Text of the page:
How Democrats Escape the Ariadne Trap

by Michael Liss

My father hated the Richard Strauss opera Ariadne Auf Naxos. FullSizeRender

Dad obviously had his preferences, and they had a certain strongly expressed idiosyncratic logic to them: He liked "good tunes," so thumbs up to Verdi, Puccini, Rossini, Offenbach and Bizet. He didn't like too much recit or harpsichord, which meant Mozart often tested his patience. Wagner was a no—too Wagnerian (I don't think the Hitler thing helped). The Beethoven and Tchaikovsky efforts puzzled him: When you write symphonies and concertos as magnificently as these two, why waste your time with mediocrities like Fidelio and Eugene Onegin?

Dad was more than capable of clearly articulating, at length, the reasons for his dislikes (this was a quality he also applied to the world beyond opera), but he would not get specific about Ariadne Auf Naxos. Ariadne Auf Noxious was not discussable. It did not make his formidable collection of open-reel tapes. He actually walked out of a performance (between acts, of course, but our seats were conspicuous) and never returned. Milton Cross couldn't tempt Dad. If, by some chance, it would appear on his subscription, he would give away the tickets (an act not lightly taken). Because of this, I had absolutely no memory of the opera, not even a wisp of a melody, so, as a public service to the reader, I subjected myself to about 15 minutes of it, and I think I almost blacked out. Dad was right. Very bad.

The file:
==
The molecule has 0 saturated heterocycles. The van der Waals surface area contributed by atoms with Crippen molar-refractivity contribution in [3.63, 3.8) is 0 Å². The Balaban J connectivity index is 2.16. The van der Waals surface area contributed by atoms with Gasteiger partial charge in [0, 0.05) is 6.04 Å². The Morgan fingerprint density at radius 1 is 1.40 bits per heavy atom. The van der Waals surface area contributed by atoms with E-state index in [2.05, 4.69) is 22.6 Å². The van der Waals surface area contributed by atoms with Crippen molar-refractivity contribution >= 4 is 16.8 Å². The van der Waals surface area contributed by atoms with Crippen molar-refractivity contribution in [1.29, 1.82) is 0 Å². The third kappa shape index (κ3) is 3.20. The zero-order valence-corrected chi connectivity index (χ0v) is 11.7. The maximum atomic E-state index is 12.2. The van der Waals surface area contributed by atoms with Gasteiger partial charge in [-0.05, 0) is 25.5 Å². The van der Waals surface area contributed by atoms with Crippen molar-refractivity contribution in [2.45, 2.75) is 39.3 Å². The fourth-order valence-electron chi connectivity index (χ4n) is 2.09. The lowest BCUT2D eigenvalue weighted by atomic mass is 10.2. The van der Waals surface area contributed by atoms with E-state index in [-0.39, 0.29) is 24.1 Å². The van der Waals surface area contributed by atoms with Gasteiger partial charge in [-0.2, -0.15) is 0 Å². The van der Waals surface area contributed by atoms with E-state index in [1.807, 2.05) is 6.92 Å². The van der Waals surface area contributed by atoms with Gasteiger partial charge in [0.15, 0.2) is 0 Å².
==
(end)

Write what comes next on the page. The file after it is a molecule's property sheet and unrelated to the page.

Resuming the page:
Yet, as we "celebrate" a year of Donald Trump, I can't stop thinking about this ridiculous, over-the-top, oddball, play-and-opera-within-an-opera as metaphor. The Donald Trump Show is our Democratic Ariadne Auf Naxos (Clockwork Orange version). It's like someone has tied us to our seats in the Trump-Lovers Section, and forced us to watch them leap up, screaming bravo, at his every croak. What's worse is that we (especially those of us in coastal Blue States) had to pay double for the tickets. It's driving us nuts.

One year is enough. Time to get off the feedback loop, because Trump-madness leads to electoral doom. Indulging in it is a fix, blaming it is a crutch, and frankly, with surveys showing more Republicans trust Putin than the FBI, it's our patriotic duty to do better. We have to start thinking with our heads instead of our glands. So, here are my 12 steps to sobriety:

1. Let Trump be Trump. Why fight a hurricane with a five-dollar umbrella? Trust the public to judge. Recognize that there is a large group of bedrock Trumpistas who will never leave him. They really believe the Deep State, Secret Society, Globalist Conspiracy, #fakenews mantra and nothing is ever going to shake that. So, let Trump do his thing, because every time we voice our outrage … his people cheer. They have been waiting for a champion a very long time, and for whatever incomprehensible-to-us but clearly genuine reasons they may have, he's their guy.

2. Learn from the situationally sycophantic. Not the true believers, but the ones we think are hypocrites; the professional preachers, the party apparatchiks and the uber-wealthy—those guys. Take careful notes, because they have much to teach. Of course it's disgusting when Tony Perkins and Franklin Graham trade piety for power. Or when economic titans hold their noses with one hand while the other is palm upstretched. But bear in mind, Trump delivered for them. That's how they judge him. On theocracy and plutocracy, Trump delivered. What are we going to deliver?

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